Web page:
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Seafood Quest: Galveston
The Gulf’s health can be judged by its bounty

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    Oysters on the half shell at Black Pearl Oyster Bar in Galveston
    Jody Horton
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    Enio Herrera shows off a red snapper at Katie’s Seafood Market.
    Jody Horton
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    The gumbo at Black Pearl Oyster Bar comes topped with blue crab meat.
    Jody Horton
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    Diners have enjoyed fresh seafood, such as red snapper, at Gaido’s since 1911.
    Jody Horton
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    Galveston Island Historic Pleasure Pier at sunset
    Jody Horton
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    An oyster po’boy, above, at Shrimp ’N Stuff Downtown, known for its fried seafood.
    Jody Horton
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    BLVD. Oysters are the chef’s version of oysters Rockefeller at BLVD. Seafood.
    Jody Horton
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    Most of the seafood sold at Katie’s Seafood Market comes from local fishermen and shrimpers.
    Jody Horton
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    The giant blue crab helps you know you’ve found Gaido’s.
    Jody Horton
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    Web Extra: A fresh catch comes in at Katie’s Seafood Market.
    Jody Horton
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    Web Extra: Red drum on ice at Katie’s Seafood Market
    Jody Horton
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    Web Extra: Customers enter Katie’s Seafood Market.
    Jody Horton
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    Web Extra: The lunch crowd at Shrimp ’N Stuff Downtown
    Jody Horton
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    Web Extra: Lost Bayou Guesthouse is a survivor of the great hurricane of 1900.
    Jody Horton
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    Web Extra: The bar at BLVD. Seafood
    Jody Horton
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    Web Extra: A gull takes flight at Galveston.
    Jody Horton
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    Web Extra: A popular destination in downtown Galveston
    Jody Horton
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    Web Extra: The view from the seawall in Galveston
    Jody Horton

When it comes to great seafood in Texas, a trip to the Gulf Coast promises amazing riches. From iconic, time-honored restaurants to casual seafood shacks, there are countless spots to enjoy fresh-from-the-boat catches. Savoring the bounty is easy (please pass the fried shrimp!), but for the industry that ushers it to our plates, maintaining a steady supply poses plenty of challenges.

Over the past few years, the Gulf region dealt with a devastating oil spill, hurricanes that damaged oyster beds and droughts that diminished the supply of fresh water nourishing sea life in bays and estuaries. The ecosystems that produce much of our seafood have been threatened. But here’s the good news: Recent efforts by industry champions—from building new reefs to recycling oyster shells—have significantly bolstered the seafood forecast.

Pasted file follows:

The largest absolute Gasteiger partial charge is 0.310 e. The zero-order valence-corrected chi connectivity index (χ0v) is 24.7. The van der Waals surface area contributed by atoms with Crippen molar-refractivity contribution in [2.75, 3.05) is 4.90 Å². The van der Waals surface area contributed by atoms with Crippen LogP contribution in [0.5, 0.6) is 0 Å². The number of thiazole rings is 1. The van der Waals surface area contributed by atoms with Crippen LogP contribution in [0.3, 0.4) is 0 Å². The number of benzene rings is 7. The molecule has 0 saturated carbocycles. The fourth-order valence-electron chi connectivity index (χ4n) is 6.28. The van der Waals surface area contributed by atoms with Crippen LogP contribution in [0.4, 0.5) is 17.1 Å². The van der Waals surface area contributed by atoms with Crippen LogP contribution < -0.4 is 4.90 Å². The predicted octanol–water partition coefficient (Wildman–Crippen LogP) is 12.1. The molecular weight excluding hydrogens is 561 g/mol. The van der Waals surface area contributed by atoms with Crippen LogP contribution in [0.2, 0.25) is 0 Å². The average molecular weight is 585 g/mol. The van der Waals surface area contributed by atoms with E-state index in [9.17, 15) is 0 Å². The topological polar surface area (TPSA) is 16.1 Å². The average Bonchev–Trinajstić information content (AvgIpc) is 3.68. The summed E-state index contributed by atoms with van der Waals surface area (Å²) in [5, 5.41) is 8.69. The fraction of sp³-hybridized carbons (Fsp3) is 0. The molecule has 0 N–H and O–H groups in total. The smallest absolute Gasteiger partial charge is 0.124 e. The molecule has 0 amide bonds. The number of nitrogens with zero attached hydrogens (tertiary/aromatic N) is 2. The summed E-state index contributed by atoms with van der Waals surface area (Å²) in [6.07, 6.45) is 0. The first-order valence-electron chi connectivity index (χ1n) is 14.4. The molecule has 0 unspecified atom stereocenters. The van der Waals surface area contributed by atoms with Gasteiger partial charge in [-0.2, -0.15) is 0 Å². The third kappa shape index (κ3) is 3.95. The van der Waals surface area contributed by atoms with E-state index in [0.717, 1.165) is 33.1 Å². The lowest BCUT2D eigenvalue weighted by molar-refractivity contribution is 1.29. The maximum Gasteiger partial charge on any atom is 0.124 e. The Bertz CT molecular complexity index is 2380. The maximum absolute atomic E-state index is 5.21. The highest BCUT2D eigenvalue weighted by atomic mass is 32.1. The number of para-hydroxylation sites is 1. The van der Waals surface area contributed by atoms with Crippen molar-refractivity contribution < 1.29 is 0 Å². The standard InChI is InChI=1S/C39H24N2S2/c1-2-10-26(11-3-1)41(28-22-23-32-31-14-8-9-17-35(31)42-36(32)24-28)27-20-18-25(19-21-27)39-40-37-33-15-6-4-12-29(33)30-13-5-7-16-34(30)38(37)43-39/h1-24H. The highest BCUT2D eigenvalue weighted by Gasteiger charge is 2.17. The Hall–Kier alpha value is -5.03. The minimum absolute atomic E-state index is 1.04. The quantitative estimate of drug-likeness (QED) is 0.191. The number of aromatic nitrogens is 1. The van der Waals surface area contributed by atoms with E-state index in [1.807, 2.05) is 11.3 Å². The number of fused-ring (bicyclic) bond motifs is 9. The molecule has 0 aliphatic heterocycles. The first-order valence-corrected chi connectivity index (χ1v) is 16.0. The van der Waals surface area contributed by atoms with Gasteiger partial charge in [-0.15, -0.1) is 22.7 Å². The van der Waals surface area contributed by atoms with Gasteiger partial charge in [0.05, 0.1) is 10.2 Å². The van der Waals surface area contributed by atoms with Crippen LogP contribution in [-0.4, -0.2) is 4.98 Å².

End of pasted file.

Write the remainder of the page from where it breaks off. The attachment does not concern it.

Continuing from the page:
“There has never been a better time to enjoy Gulf seafood than now,” says Jim Gossen, founder of Louisiana Foods and one of the industry’s driving forces. “It’s handled better, gets to the market quicker and is managed commercially more efficiently and sustainably than anytime in history. Frankly, it’s some of the best seafood in the world!”

There’s no better place to enjoy the Gulf’s riches than Galveston. The town’s quaint Victorian architecture, laid-back pace and abundance of stellar restaurants perched on its 32 miles of shoreline make the destination feel like a world unto itself.

Heading to Galveston

Begin your adventure at galveston.com.

 

Places To Stay

Lost Bayou Guesthouse

1607 Ave. L

(409) 770-0688

 

Built in 1890, this stately, Colonial-style home in Galveston’s Lost Bayou is a survivor of the great hurricane of 1900. A short stroll along shady, oak-lined streets takes you to the beach and restaurants. Maria and Dave Dunn are warm, friendly innkeepers, and their five rooms are full of charm. I loved the pale palette and toile wallpaper in the Elissa room.

 

The Tremont House

2300 Mechanic St.

(409) 763-0300

 

Nestled in the heart of the Strand Historic District, the Tremont House (a Wyndham Grand Hotel) is an elegant, European-style hotel that blends 19th-century charm with modern sophistication. Enjoy the hotel’s four-story atrium lobby and historic Toulouse Bar (which dates to the 1870s). The Tremont Café serves pastries, Starbucks coffee and casual meal options. Visit the Rooftop Bar to relax or to watch the sunset and ships from around the world docking in the nearby port.

 

Places To Eat

Katie’s Seafood Market

1902 Wharf Road

(409) 763-8160

 

Black Pearl Oyster Bar

327 23rd St.

(409) 762-7299

 

Shrimp ’N Stuff Downtown

216 23rd St.

(409) 974-4609

 

BLVD. Seafood

28th Street and Seawall Boulevard

(409) 762-2583

 

Gaido’s

3802 Seawall Blvd.

(409) 761-5500

 

Galveston Island Brewing

8423 Stewart Road

(409) 740-7000

 

Sunflower Bakery and Cafe

512 14th St.

(409) 763-5500

“Moving to Galveston really spoils you,” says Robb Walsh, an award-winning food writer and cookbook author. “At island restaurants like BLVD. Seafood, you can order wild-caught Gulf shrimp, fresh grouper and red snapper right off the boat—every day.”

When I found myself dreaming about po’boys and salt spray, I knew it was time for my own seafood bender. So on a recent morning, my photographer friend and fellow oyster enthusiast Jody Horton and I hit the highway early so we could arrive in time for lunch. When we pulled into town, we drove straight to Katie’s Seafood Market on Pier 19, the largest fresh fish retailer on the island. Fishing boats were unloading heaps of giant tilefish and snapper onto iced pallets, while a few pelicans shamelessly lurked nearby, hoping for a saltwater snack.